DioGuardi might seem an unlikely candidate for taking the temperature of the "street." Born and raised in Westchester, N.Y., she earned her degree in political science at Duke University before flying to Los Angeles to take a job at Billboard. A singer since age 2, she used her Hollywood network to get her songs into the hands of label executives. Though her own recording deal later fell through, the songs had a life of their own.
"I've known Kara since she was just starting out, and I've watched her come on the scene, take it by storm, and take it over," says Ms. LaBarbera-Whites. "One day she's working on a pop record and one day she's working on an urban record, a country record, a Latin record. A great song transcends all cultural barriers, and she knows that – and she's also capable of writing it."
Though DioGuardi has yet to win a Grammy, she may have her chance with two songs on Céline Dion's new album, due out in November. DioGuardi says it was rewarding to write for a woman her own age, who has the voice to deliver. With teen singers, though, DioGuardi is no less devoted. She is a perfectionist who still agonizes, for example, over a single word in Kelly Clarkson's "Walk Away." The word "attention" in one line should really be "intention," she says, to fit the song's emotional "thesis."
"I'm not a poetic writer at all," DioGuardi adds, unabashedly. "If you wanted me to write a [Bob] Dylan song, that Dylanesque-type song would be the biggest piece of [rubbish]. I'm just trying to express emotions in a way people can understand."
And she must express them in a way that is believable for the artist. "Most people think that the artist that they've fallen in love with has written the song. It doesn't dawn on them that it could be somebody else, and when they find it out, they wish they didn't know," she says, soberly. "This is their fantasy, and that's what music is. It's about escapism."
Having climbed the highest songwriting mountains – rescuing Britney may be the Golden Fleece of the songwriting industry – DioGuardi has lately devoted her energies to developing her publishing company, Arthouse Entertainment, and its roster of 10 young songwriters. She has been holding "writing camps," where a label sponsors the studio time for her team in exchange for a first look at the songs that result.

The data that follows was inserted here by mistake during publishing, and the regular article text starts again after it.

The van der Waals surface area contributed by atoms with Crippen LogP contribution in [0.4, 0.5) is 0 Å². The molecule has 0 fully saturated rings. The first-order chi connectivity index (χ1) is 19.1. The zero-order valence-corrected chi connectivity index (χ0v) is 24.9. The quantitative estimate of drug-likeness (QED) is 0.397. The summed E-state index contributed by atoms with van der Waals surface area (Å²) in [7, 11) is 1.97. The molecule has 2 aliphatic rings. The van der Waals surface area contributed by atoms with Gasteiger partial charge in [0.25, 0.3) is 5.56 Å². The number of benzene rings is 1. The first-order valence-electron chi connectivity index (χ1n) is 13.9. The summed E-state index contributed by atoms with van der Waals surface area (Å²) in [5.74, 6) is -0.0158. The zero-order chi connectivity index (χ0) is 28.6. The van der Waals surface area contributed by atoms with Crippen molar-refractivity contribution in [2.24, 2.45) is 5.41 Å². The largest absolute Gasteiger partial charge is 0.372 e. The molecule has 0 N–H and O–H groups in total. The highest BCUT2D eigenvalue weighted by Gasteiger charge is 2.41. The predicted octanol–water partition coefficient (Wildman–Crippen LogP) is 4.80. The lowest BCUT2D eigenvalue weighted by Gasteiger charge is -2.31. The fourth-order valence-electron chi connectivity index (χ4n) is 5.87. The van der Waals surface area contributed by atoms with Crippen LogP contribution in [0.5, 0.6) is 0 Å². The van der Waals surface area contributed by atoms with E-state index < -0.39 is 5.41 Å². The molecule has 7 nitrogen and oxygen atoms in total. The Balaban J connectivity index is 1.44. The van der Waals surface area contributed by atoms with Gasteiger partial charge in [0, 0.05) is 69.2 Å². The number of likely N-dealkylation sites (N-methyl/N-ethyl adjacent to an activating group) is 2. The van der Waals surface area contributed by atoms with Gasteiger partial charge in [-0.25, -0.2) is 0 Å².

For Lemar's new song, DioGuardi called in Zukhan Bey, who wrote the ubiquitous hip-hop head-bobber "We Fly High (Ballin')" and Emanuel Kiriakou, who wrote Nick Lachey's comeback single, "What's Left of Me." Lemar tells the team that he wants a song based on a conversation he had the night before in which he encouraged a friend to stick with his girlfriend – despite their fights.
And so it starts: DioGuardi asks Bey to set a "lights-out" mood with the drum machine, and Kiriakou strums through chord progressions on a guitar. DioGuardi hums and babbles, scat-singing a melody into existence before she belts out the chorus: "Stay where you are."
She has the hook, and she repeats it – standing, sitting, jumping, gesturing as if she were on stage herself. Lemar, whose tone has the epic quality of Seal's, joins her on the note and begins improvising lyrics of his own. A pop song is born, in less than two hours.
"Nothing makes me happier than a good song, whether I wrote it or somebody else did," says DioGuardi, as her co-writers look on. "I know how long it takes for that bus to come by, and it's a moment that needs to be celebrated."